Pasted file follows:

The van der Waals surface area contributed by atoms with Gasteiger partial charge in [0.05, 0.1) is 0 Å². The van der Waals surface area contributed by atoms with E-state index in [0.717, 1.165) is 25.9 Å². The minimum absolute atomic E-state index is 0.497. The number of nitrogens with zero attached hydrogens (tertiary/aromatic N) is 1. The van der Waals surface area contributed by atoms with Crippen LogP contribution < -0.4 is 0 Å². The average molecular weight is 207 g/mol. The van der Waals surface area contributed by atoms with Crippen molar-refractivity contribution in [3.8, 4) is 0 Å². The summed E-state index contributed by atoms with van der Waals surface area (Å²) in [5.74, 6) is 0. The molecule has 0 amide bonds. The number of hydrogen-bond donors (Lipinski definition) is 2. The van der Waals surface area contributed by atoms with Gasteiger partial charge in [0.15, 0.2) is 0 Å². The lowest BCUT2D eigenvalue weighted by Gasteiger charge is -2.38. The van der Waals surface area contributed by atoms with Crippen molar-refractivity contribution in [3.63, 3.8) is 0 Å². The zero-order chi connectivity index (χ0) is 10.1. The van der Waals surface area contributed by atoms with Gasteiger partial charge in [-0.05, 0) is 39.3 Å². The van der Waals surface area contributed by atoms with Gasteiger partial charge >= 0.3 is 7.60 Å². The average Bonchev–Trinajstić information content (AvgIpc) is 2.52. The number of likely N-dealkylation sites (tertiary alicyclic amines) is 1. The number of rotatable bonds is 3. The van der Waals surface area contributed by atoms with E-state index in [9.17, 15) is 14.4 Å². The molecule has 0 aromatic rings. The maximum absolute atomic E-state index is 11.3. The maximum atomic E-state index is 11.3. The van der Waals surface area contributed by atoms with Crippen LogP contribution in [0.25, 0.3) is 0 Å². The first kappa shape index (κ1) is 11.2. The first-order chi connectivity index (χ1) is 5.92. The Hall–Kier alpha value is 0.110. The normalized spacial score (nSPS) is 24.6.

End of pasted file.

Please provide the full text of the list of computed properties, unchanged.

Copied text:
The van der Waals surface area contributed by atoms with Gasteiger partial charge in [0.05, 0.1) is 0 Å². The van der Waals surface area contributed by atoms with E-state index in [0.717, 1.165) is 25.9 Å². The minimum absolute atomic E-state index is 0.497. The number of nitrogens with zero attached hydrogens (tertiary/aromatic N) is 1. The van der Waals surface area contributed by atoms with Crippen LogP contribution < -0.4 is 0 Å². The average molecular weight is 207 g/mol. The van der Waals surface area contributed by atoms with Crippen molar-refractivity contribution in [3.8, 4) is 0 Å². The summed E-state index contributed by atoms with van der Waals surface area (Å²) in [5.74, 6) is 0. The molecule has 0 amide bonds. The number of hydrogen-bond donors (Lipinski definition) is 2. The van der Waals surface area contributed by atoms with Gasteiger partial charge in [0.15, 0.2) is 0 Å². The lowest BCUT2D eigenvalue weighted by Gasteiger charge is -2.38. The van der Waals surface area contributed by atoms with Crippen molar-refractivity contribution in [3.63, 3.8) is 0 Å². The zero-order chi connectivity index (χ0) is 10.1. The van der Waals surface area contributed by atoms with Gasteiger partial charge in [-0.05, 0) is 39.3 Å². The van der Waals surface area contributed by atoms with Gasteiger partial charge >= 0.3 is 7.60 Å². The average Bonchev–Trinajstić information content (AvgIpc) is 2.52. The number of likely N-dealkylation sites (tertiary alicyclic amines) is 1. The number of rotatable bonds is 3. The van der Waals surface area contributed by atoms with E-state index in [9.17, 15) is 14.4 Å². The molecule has 0 aromatic rings. The maximum absolute atomic E-state index is 11.3. The maximum atomic E-state index is 11.3. The van der Waals surface area contributed by atoms with Crippen LogP contribution in [0.25, 0.3) is 0 Å². The first kappa shape index (κ1) is 11.2. The first-order chi connectivity index (χ1) is 5.92. The Hall–Kier alpha value is 0.110. The normalized spacial score (nSPS) is 24.6.